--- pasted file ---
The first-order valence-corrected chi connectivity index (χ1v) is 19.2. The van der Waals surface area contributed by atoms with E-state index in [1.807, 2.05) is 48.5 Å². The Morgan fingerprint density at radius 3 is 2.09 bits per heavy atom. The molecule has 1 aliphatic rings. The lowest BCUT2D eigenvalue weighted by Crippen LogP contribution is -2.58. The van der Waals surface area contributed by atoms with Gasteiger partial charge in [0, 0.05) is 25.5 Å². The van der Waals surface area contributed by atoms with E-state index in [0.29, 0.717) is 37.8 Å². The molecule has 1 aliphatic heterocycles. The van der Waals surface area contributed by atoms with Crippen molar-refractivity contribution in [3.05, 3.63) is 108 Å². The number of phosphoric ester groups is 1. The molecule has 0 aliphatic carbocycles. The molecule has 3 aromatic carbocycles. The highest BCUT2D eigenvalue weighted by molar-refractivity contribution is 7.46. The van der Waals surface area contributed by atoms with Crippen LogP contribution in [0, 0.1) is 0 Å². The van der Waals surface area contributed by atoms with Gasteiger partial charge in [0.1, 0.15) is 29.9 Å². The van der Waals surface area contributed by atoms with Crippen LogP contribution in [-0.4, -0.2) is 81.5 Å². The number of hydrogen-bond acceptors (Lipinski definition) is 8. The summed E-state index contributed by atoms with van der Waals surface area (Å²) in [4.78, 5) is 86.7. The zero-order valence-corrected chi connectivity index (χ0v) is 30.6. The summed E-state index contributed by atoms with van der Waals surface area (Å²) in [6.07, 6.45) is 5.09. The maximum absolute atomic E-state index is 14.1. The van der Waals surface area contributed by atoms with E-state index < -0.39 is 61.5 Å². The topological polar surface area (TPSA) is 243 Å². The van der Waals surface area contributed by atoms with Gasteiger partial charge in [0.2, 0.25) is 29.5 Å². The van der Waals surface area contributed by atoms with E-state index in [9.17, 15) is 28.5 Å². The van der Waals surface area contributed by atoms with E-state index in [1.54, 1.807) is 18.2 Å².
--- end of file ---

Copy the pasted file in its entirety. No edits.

The first-order valence-corrected chi connectivity index (χ1v) is 19.2. The van der Waals surface area contributed by atoms with E-state index in [1.807, 2.05) is 48.5 Å². The Morgan fingerprint density at radius 3 is 2.09 bits per heavy atom. The molecule has 1 aliphatic rings. The lowest BCUT2D eigenvalue weighted by Crippen LogP contribution is -2.58. The van der Waals surface area contributed by atoms with Gasteiger partial charge in [0, 0.05) is 25.5 Å². The van der Waals surface area contributed by atoms with E-state index in [0.29, 0.717) is 37.8 Å². The molecule has 1 aliphatic heterocycles. The van der Waals surface area contributed by atoms with Crippen molar-refractivity contribution in [3.05, 3.63) is 108 Å². The number of phosphoric ester groups is 1. The molecule has 0 aliphatic carbocycles. The molecule has 3 aromatic carbocycles. The highest BCUT2D eigenvalue weighted by molar-refractivity contribution is 7.46. The van der Waals surface area contributed by atoms with Crippen LogP contribution in [0, 0.1) is 0 Å². The van der Waals surface area contributed by atoms with Gasteiger partial charge in [0.1, 0.15) is 29.9 Å². The van der Waals surface area contributed by atoms with Crippen LogP contribution in [-0.4, -0.2) is 81.5 Å². The number of hydrogen-bond acceptors (Lipinski definition) is 8. The summed E-state index contributed by atoms with van der Waals surface area (Å²) in [4.78, 5) is 86.7. The zero-order valence-corrected chi connectivity index (χ0v) is 30.6. The summed E-state index contributed by atoms with van der Waals surface area (Å²) in [6.07, 6.45) is 5.09. The maximum absolute atomic E-state index is 14.1. The van der Waals surface area contributed by atoms with E-state index < -0.39 is 61.5 Å². The topological polar surface area (TPSA) is 243 Å². The van der Waals surface area contributed by atoms with Gasteiger partial charge in [0.2, 0.25) is 29.5 Å². The van der Waals surface area contributed by atoms with E-state index in [9.17, 15) is 28.5 Å². The van der Waals surface area contributed by atoms with E-state index in [1.54, 1.807) is 18.2 Å².